Does ICT facilitate or impede rural youth migration in Indonesia?

  • Kenichiro Onitsuka Kyoto University, Kitashirakawa Oiwake-cho, Sakyo-ku, Kyoto-city 606-8502, Japan
  • AR Rohman Taufiq Hidayat University of Brawijaya, Veteran Street, Malang 65145, Indonesia
Keywords: Migration, Youth, ICT, Indonesia, Questionnaire survey

Abstract

It is common for rural Indonesian youths to migrate to cities or foreign countries to obtain jobs or educational opportunities. Losing these young villagers leads to decreases in vital rural development. Indonesia contains the largest population of Internet users even though the rate of Internet penetration is below Southeast Asian averages. Recent academic studies have revealed that Information and Communication Technology (ICT) impacts youth migration intentions. However, this discussion can be divided into two categories, as follows: 1) ICT facilitates emigration by providing increased opportunities for users to obtain information about the living conditions in target locations or by facilitating communication with people in their distant home villages. 2) ICT impedes emigration by enabling more active communication and providing increased opportunities for users to obtain information about available jobs within the village. However, there is insufficient evidence from Southeast Asian countries to support either position. This study therefore conducted a questionnaire survey in the village of Tumpukrenteng in Malang Regency, Indonesia to analyze the interrelationship between ICT use and migration intentions. A total of 60 people emigrated from Tumpukrenteng in 2015. However, 61 people immigrated into the village during the same period. After obtaining data from 142 youths under 25 years of age, we found that approximately 25% of respondents had migration intentions. There was no clear difference between the migration intentions of those who were Internet users and those who were not. However, a logistic regression analysis revealed that the migration intentions of Internet users were influenced by age, experience, Internet use frequency, degree of happiness, and frequency of communication.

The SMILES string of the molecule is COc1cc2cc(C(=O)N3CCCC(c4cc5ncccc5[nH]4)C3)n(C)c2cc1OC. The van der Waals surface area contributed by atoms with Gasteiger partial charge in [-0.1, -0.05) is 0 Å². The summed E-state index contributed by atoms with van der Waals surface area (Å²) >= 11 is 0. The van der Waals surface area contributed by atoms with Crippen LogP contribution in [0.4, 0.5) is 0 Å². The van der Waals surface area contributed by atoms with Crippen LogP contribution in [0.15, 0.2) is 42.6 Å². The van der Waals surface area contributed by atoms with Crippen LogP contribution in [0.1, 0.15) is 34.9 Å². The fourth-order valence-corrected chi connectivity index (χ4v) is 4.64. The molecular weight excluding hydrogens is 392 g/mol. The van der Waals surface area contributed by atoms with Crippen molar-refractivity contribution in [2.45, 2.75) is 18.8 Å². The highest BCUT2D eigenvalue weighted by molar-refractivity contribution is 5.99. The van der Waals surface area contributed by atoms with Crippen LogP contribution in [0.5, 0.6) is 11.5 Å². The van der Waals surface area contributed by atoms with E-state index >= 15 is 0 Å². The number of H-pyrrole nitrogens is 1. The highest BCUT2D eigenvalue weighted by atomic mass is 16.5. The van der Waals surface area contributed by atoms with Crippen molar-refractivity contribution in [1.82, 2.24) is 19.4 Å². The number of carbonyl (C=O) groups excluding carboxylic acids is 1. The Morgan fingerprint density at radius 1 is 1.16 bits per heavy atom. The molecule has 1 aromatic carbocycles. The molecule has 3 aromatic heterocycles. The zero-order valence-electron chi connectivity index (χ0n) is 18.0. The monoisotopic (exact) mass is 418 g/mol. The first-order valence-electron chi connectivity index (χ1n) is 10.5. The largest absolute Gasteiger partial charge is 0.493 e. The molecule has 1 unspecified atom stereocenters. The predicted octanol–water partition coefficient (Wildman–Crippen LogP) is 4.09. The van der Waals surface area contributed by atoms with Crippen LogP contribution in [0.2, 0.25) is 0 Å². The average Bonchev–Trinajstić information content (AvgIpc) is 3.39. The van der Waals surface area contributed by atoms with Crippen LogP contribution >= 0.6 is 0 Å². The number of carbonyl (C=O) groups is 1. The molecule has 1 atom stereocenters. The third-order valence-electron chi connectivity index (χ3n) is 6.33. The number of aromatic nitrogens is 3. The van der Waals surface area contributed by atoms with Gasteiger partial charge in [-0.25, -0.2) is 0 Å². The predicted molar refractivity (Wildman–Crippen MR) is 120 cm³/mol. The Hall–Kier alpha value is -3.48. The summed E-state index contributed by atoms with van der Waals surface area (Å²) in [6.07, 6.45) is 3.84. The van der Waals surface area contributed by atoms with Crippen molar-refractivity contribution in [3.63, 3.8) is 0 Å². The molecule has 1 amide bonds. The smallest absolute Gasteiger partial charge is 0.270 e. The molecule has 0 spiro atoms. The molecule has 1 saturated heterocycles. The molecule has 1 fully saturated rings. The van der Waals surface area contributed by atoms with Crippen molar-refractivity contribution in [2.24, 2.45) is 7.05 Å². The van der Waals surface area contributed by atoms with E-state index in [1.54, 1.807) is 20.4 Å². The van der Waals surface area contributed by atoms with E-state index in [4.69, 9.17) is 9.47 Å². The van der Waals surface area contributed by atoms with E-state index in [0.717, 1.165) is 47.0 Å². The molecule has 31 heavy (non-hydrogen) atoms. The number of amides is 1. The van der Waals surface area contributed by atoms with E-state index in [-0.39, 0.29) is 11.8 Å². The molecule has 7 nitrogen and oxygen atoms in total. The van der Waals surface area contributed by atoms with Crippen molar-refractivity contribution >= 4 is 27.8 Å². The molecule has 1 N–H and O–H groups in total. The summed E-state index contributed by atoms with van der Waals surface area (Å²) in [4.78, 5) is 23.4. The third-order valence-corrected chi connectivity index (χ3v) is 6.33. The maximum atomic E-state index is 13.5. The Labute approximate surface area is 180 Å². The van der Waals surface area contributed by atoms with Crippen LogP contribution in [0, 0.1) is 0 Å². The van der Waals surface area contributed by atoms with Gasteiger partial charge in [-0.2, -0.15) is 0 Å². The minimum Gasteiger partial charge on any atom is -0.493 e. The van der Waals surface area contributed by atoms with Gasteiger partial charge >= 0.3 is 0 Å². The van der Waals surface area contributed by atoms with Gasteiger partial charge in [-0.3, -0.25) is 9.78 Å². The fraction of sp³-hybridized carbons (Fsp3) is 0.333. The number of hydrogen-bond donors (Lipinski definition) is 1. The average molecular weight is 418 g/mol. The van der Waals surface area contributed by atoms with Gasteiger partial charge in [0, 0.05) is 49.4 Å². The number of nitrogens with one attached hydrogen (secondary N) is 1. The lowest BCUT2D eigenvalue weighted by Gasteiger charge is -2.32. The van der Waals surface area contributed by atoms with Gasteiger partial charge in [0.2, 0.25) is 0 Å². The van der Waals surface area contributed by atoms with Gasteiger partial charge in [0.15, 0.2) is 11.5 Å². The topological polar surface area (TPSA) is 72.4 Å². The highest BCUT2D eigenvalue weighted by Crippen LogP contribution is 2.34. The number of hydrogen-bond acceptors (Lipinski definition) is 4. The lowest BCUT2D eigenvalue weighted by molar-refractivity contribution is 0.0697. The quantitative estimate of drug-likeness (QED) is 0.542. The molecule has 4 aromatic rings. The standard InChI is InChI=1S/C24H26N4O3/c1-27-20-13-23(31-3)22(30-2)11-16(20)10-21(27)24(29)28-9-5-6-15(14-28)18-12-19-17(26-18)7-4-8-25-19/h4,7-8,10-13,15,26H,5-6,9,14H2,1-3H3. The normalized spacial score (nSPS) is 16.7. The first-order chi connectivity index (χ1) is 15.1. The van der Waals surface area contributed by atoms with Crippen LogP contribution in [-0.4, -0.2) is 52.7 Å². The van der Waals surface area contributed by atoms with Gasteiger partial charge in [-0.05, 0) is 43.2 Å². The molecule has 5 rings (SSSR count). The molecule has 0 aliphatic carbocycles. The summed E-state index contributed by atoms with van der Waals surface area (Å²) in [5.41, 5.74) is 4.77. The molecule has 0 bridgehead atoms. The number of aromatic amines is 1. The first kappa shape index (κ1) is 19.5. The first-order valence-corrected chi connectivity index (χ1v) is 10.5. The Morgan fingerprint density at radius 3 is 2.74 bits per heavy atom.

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Published
2019-02-22